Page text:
SCRIMBAD, Miss. -- A recent report indicated that after 15 years of intense study, "the world's most prolific planet-hunting team has found the planetary system that most reminds them of our own home solar system. The discovery boosts hopes for finding solar systems like our own, and life-friendly planets like Earth."
This comes as no surprise to William Frenekle, who claims to have discovered at least 10 planetary systems in 1967. "These new guys say they found a Jupiter-like planet orbiting a star, like our sun," Frenekle told me under condition of anonymity. "Years ago, looking only through the cardboard hub of a paper towel roll, I found a star that had a shape not unlike that of Sean Connery's nose."
He said the National Science Foundation shunned his findings and thinks it had something to do with his book, I Have Seen Other Universes And They Aren't That Impressive.
The star that the new team found planets orbiting around is called 55 Cancri and it is in the constellation Cancer.
Frenekle said, "We all knew about that star a long time ago. But I named it Tumor, using no numerical prefix. I mean, what's that all about?"
"We haven't yet found an exact solar system analog, which would have a circular orbit and a mass closer to that of Jupiter. But this shows we are getting close," said a scientist about the new finding.
Frenekle dismisses this and said, "They are looking for the wrong thing. It's a solar system digital they need to find. And a mass closer to Pittman, Georgia. What's wrong with these guys?"
The team is now looking for Earth-like planets orbiting the new systems.
"They are there," Frenekle said, "but you got to squint to really see them."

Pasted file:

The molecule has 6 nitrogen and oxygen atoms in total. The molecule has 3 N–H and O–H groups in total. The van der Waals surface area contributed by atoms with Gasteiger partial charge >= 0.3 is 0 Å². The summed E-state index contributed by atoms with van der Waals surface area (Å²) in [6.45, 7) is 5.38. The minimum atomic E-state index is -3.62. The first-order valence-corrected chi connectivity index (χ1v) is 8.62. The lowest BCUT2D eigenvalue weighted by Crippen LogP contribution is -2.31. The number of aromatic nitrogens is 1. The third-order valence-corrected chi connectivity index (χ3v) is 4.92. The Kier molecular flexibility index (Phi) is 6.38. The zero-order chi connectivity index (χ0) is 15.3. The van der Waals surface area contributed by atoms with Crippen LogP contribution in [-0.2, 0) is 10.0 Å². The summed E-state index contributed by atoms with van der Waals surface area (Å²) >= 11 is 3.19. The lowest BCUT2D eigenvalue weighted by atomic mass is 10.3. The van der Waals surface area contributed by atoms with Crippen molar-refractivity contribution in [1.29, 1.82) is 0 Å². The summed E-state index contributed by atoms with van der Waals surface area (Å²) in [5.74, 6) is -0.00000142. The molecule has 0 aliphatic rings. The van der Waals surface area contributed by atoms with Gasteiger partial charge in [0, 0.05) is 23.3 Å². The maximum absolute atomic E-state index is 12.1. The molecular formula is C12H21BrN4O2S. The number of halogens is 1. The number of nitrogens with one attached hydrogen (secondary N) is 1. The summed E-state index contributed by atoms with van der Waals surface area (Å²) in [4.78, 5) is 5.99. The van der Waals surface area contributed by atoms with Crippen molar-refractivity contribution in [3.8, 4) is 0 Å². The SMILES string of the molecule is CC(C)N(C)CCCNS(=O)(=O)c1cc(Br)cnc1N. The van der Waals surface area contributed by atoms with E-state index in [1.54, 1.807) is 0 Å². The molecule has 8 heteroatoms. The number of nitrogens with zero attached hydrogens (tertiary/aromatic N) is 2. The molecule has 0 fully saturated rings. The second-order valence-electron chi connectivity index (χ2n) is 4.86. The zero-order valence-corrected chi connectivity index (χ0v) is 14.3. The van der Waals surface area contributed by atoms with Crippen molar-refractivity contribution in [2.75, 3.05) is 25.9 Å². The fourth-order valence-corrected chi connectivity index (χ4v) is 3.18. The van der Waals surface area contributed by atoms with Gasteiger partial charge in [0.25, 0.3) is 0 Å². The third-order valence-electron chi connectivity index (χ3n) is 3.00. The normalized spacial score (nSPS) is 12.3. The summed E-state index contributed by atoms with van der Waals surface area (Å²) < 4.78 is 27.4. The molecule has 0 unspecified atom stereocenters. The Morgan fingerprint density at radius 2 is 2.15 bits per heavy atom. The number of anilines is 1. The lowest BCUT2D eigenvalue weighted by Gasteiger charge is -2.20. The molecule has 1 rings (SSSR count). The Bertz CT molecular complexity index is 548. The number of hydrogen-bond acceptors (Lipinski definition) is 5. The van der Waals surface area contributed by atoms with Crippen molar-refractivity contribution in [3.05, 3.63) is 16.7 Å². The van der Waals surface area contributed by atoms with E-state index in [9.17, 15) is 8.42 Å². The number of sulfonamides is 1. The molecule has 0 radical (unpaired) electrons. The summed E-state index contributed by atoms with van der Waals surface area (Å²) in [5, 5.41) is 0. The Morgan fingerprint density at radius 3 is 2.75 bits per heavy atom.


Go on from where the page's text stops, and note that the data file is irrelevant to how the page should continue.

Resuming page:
Later this year, NASA will launch a Terrestrial Planet Finder, which has 34 high-tech squinting lens, proving that someone is paying attention to Frenekle's theories.
"They take a lot without giving me credit," Frenekle said. Like the formula for light years. That's mine. A light-year is the distance that light can travel in one year, equal to about six-trillion miles or 10 trillion kilometers, they say. But what they don't tell you is Frenekle's Law, which came to that equation based on a number of facts.
"First, light has no shape, so it can travel freely. Next, light needs no device to allow it to see which direction it is going, since, of course, it is light. Also, nothing that travels in a perpendicular motion has the ability to generate heat enough to cook pancakes if that travelling source is a mass no greater than the sum of X12 to the 10th power. Light, which can travel in three directions at once, north being the most difficult, is the X in that equation, meaning that X equals light and half of 12 being six, even in the trillions, equals 10-trillion kilometers, which is much further than anywhere you can travel in Great Britain, where they use kilometers. So, you see, it's all based on Frenekle's Law."
And life? Would there be life on any Earth-like planets in the new solar system? "Gimme a break," said Frenekle, "of course there would be life. And insurance payments, too."